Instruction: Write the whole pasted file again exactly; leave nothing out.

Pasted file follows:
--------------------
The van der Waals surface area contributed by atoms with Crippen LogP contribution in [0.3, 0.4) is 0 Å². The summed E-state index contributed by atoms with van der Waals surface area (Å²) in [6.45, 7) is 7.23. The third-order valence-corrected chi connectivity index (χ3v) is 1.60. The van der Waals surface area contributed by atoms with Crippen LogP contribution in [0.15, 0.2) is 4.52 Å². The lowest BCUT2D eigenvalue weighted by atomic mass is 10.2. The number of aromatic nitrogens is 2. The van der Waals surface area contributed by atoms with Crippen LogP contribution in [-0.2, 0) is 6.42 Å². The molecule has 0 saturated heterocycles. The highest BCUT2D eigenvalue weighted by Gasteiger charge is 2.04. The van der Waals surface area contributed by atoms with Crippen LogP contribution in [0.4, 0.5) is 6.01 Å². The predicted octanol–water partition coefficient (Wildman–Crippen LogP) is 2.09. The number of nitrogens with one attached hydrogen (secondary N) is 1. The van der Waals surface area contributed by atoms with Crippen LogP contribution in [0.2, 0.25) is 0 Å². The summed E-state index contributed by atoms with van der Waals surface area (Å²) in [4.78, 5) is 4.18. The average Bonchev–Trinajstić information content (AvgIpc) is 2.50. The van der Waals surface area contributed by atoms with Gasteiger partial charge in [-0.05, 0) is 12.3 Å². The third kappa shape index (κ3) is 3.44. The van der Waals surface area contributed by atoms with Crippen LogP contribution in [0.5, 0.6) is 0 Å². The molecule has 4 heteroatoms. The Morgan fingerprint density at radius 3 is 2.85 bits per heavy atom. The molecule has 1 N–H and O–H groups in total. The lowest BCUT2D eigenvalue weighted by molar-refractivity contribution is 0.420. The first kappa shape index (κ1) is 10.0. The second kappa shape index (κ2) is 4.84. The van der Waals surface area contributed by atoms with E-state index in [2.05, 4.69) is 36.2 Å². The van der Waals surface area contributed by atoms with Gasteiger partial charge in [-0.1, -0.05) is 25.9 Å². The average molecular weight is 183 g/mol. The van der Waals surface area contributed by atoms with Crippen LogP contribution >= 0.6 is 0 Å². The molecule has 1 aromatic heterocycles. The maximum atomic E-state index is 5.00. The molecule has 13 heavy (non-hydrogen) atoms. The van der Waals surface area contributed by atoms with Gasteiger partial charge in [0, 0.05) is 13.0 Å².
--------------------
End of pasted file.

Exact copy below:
The van der Waals surface area contributed by atoms with Crippen LogP contribution in [0.3, 0.4) is 0 Å². The summed E-state index contributed by atoms with van der Waals surface area (Å²) in [6.45, 7) is 7.23. The third-order valence-corrected chi connectivity index (χ3v) is 1.60. The van der Waals surface area contributed by atoms with Crippen LogP contribution in [0.15, 0.2) is 4.52 Å². The lowest BCUT2D eigenvalue weighted by atomic mass is 10.2. The number of aromatic nitrogens is 2. The van der Waals surface area contributed by atoms with Crippen LogP contribution in [-0.2, 0) is 6.42 Å². The molecule has 0 saturated heterocycles. The highest BCUT2D eigenvalue weighted by Gasteiger charge is 2.04. The van der Waals surface area contributed by atoms with Crippen LogP contribution in [0.4, 0.5) is 6.01 Å². The predicted octanol–water partition coefficient (Wildman–Crippen LogP) is 2.09. The number of nitrogens with one attached hydrogen (secondary N) is 1. The van der Waals surface area contributed by atoms with Crippen LogP contribution in [0.2, 0.25) is 0 Å². The summed E-state index contributed by atoms with van der Waals surface area (Å²) in [4.78, 5) is 4.18. The average Bonchev–Trinajstić information content (AvgIpc) is 2.50. The van der Waals surface area contributed by atoms with Gasteiger partial charge in [-0.05, 0) is 12.3 Å². The third kappa shape index (κ3) is 3.44. The van der Waals surface area contributed by atoms with Crippen LogP contribution in [0.5, 0.6) is 0 Å². The molecule has 4 heteroatoms. The Morgan fingerprint density at radius 3 is 2.85 bits per heavy atom. The molecule has 1 N–H and O–H groups in total. The lowest BCUT2D eigenvalue weighted by molar-refractivity contribution is 0.420. The first kappa shape index (κ1) is 10.0. The second kappa shape index (κ2) is 4.84. The van der Waals surface area contributed by atoms with E-state index in [2.05, 4.69) is 36.2 Å². The van der Waals surface area contributed by atoms with Gasteiger partial charge in [-0.1, -0.05) is 25.9 Å². The average molecular weight is 183 g/mol. The van der Waals surface area contributed by atoms with Crippen LogP contribution >= 0.6 is 0 Å². The molecule has 1 aromatic heterocycles. The maximum atomic E-state index is 5.00. The molecule has 13 heavy (non-hydrogen) atoms. The van der Waals surface area contributed by atoms with Gasteiger partial charge in [0, 0.05) is 13.0 Å².